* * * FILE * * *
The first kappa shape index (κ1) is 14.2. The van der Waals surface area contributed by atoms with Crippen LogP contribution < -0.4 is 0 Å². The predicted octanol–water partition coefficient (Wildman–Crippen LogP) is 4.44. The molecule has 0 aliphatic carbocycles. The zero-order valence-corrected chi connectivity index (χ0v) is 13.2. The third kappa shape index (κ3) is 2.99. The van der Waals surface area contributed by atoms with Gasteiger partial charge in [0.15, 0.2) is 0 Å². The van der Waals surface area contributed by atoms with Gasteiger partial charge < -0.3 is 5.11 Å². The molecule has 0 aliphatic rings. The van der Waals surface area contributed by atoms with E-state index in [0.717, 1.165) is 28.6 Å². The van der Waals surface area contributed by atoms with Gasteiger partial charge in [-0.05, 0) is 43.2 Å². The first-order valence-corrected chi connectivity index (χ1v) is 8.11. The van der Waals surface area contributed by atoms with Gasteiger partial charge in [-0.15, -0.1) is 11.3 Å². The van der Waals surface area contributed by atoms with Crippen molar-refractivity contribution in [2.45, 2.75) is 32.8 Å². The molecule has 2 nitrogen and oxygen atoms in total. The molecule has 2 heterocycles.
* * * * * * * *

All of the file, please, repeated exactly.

The first kappa shape index (κ1) is 14.2. The van der Waals surface area contributed by atoms with Crippen LogP contribution < -0.4 is 0 Å². The predicted octanol–water partition coefficient (Wildman–Crippen LogP) is 4.44. The molecule has 0 aliphatic carbocycles. The zero-order valence-corrected chi connectivity index (χ0v) is 13.2. The third kappa shape index (κ3) is 2.99. The van der Waals surface area contributed by atoms with Gasteiger partial charge in [0.15, 0.2) is 0 Å². The van der Waals surface area contributed by atoms with Gasteiger partial charge < -0.3 is 5.11 Å². The molecule has 0 aliphatic rings. The van der Waals surface area contributed by atoms with E-state index in [0.717, 1.165) is 28.6 Å². The van der Waals surface area contributed by atoms with Gasteiger partial charge in [-0.05, 0) is 43.2 Å². The first-order valence-corrected chi connectivity index (χ1v) is 8.11. The van der Waals surface area contributed by atoms with Gasteiger partial charge in [-0.15, -0.1) is 11.3 Å². The van der Waals surface area contributed by atoms with Crippen molar-refractivity contribution in [2.45, 2.75) is 32.8 Å². The molecule has 2 nitrogen and oxygen atoms in total. The molecule has 2 heterocycles.